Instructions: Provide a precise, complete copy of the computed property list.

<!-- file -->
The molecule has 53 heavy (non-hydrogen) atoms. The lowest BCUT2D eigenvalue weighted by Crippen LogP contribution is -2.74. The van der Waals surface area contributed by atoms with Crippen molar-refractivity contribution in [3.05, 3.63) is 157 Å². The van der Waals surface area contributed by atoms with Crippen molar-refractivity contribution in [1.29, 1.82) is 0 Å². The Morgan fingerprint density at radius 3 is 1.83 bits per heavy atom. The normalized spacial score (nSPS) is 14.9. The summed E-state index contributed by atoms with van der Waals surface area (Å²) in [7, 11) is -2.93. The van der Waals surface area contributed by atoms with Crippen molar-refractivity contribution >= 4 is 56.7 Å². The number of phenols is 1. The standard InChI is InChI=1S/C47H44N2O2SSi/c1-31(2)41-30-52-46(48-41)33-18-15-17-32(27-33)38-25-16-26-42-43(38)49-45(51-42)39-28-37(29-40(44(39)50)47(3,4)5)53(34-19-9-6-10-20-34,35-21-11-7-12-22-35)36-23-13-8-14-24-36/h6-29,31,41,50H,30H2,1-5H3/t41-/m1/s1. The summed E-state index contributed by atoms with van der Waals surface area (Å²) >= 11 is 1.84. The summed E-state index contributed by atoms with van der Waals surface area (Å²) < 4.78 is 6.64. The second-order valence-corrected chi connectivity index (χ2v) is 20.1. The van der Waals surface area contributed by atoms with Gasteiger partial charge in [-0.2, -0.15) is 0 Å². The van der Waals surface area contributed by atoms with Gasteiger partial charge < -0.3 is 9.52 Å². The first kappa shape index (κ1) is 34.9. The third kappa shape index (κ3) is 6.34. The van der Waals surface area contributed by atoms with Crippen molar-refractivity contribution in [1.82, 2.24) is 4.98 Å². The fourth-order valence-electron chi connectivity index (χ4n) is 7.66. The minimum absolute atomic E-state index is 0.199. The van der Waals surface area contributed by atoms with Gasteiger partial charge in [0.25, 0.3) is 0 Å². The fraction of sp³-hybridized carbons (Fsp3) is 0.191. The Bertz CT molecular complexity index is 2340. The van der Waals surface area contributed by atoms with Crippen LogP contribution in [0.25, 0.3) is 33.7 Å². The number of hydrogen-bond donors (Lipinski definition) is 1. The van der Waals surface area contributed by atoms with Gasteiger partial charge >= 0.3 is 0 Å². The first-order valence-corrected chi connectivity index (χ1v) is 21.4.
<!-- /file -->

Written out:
The molecule has 53 heavy (non-hydrogen) atoms. The lowest BCUT2D eigenvalue weighted by Crippen LogP contribution is -2.74. The van der Waals surface area contributed by atoms with Crippen molar-refractivity contribution in [3.05, 3.63) is 157 Å². The van der Waals surface area contributed by atoms with Crippen molar-refractivity contribution in [1.29, 1.82) is 0 Å². The Morgan fingerprint density at radius 3 is 1.83 bits per heavy atom. The normalized spacial score (nSPS) is 14.9. The summed E-state index contributed by atoms with van der Waals surface area (Å²) in [7, 11) is -2.93. The van der Waals surface area contributed by atoms with Crippen molar-refractivity contribution >= 4 is 56.7 Å². The number of phenols is 1. The standard InChI is InChI=1S/C47H44N2O2SSi/c1-31(2)41-30-52-46(48-41)33-18-15-17-32(27-33)38-25-16-26-42-43(38)49-45(51-42)39-28-37(29-40(44(39)50)47(3,4)5)53(34-19-9-6-10-20-34,35-21-11-7-12-22-35)36-23-13-8-14-24-36/h6-29,31,41,50H,30H2,1-5H3/t41-/m1/s1. The summed E-state index contributed by atoms with van der Waals surface area (Å²) >= 11 is 1.84. The summed E-state index contributed by atoms with van der Waals surface area (Å²) < 4.78 is 6.64. The second-order valence-corrected chi connectivity index (χ2v) is 20.1. The van der Waals surface area contributed by atoms with Gasteiger partial charge in [-0.2, -0.15) is 0 Å². The van der Waals surface area contributed by atoms with Gasteiger partial charge < -0.3 is 9.52 Å². The first kappa shape index (κ1) is 34.9. The third kappa shape index (κ3) is 6.34. The van der Waals surface area contributed by atoms with Crippen molar-refractivity contribution in [1.82, 2.24) is 4.98 Å². The fourth-order valence-electron chi connectivity index (χ4n) is 7.66. The minimum absolute atomic E-state index is 0.199. The van der Waals surface area contributed by atoms with Gasteiger partial charge in [0.25, 0.3) is 0 Å². The fraction of sp³-hybridized carbons (Fsp3) is 0.191. The Bertz CT molecular complexity index is 2340. The van der Waals surface area contributed by atoms with Crippen LogP contribution in [0.25, 0.3) is 33.7 Å². The number of hydrogen-bond donors (Lipinski definition) is 1. The van der Waals surface area contributed by atoms with Gasteiger partial charge >= 0.3 is 0 Å². The first-order valence-corrected chi connectivity index (χ1v) is 21.4.